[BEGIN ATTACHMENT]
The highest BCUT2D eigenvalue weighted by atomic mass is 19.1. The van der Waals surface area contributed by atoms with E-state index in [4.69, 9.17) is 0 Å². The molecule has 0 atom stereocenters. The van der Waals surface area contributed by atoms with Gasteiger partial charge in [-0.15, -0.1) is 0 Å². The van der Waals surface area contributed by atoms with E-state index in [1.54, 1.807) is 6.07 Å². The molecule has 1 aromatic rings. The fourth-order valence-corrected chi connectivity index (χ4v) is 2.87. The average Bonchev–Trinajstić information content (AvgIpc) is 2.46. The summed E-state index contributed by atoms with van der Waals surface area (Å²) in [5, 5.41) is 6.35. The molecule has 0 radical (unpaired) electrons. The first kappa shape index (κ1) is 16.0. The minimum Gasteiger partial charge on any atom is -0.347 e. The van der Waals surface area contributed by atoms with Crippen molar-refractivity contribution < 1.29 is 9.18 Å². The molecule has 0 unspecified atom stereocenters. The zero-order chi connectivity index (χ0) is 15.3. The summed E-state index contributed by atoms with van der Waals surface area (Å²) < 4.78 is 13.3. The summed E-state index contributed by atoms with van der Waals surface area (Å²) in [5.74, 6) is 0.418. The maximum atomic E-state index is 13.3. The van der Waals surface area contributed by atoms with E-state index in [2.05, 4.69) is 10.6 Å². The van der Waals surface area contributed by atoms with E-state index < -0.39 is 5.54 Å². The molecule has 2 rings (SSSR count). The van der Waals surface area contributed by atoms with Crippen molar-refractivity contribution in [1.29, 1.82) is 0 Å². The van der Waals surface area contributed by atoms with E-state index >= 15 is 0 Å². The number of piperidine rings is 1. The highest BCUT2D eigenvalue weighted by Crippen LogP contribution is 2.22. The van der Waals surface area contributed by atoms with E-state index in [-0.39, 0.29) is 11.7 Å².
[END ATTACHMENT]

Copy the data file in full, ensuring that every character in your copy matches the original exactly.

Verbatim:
The highest BCUT2D eigenvalue weighted by atomic mass is 19.1. The van der Waals surface area contributed by atoms with E-state index in [4.69, 9.17) is 0 Å². The molecule has 0 atom stereocenters. The van der Waals surface area contributed by atoms with Gasteiger partial charge in [-0.15, -0.1) is 0 Å². The van der Waals surface area contributed by atoms with E-state index in [1.54, 1.807) is 6.07 Å². The molecule has 1 aromatic rings. The fourth-order valence-corrected chi connectivity index (χ4v) is 2.87. The average Bonchev–Trinajstić information content (AvgIpc) is 2.46. The summed E-state index contributed by atoms with van der Waals surface area (Å²) in [5, 5.41) is 6.35. The molecule has 0 radical (unpaired) electrons. The first kappa shape index (κ1) is 16.0. The minimum Gasteiger partial charge on any atom is -0.347 e. The van der Waals surface area contributed by atoms with Crippen molar-refractivity contribution < 1.29 is 9.18 Å². The molecule has 0 unspecified atom stereocenters. The zero-order chi connectivity index (χ0) is 15.3. The summed E-state index contributed by atoms with van der Waals surface area (Å²) < 4.78 is 13.3. The summed E-state index contributed by atoms with van der Waals surface area (Å²) in [5.74, 6) is 0.418. The maximum atomic E-state index is 13.3. The van der Waals surface area contributed by atoms with E-state index in [2.05, 4.69) is 10.6 Å². The van der Waals surface area contributed by atoms with E-state index < -0.39 is 5.54 Å². The molecule has 2 rings (SSSR count). The van der Waals surface area contributed by atoms with Crippen molar-refractivity contribution in [1.29, 1.82) is 0 Å². The van der Waals surface area contributed by atoms with E-state index >= 15 is 0 Å². The number of piperidine rings is 1. The highest BCUT2D eigenvalue weighted by Crippen LogP contribution is 2.22. The van der Waals surface area contributed by atoms with E-state index in [-0.39, 0.29) is 11.7 Å².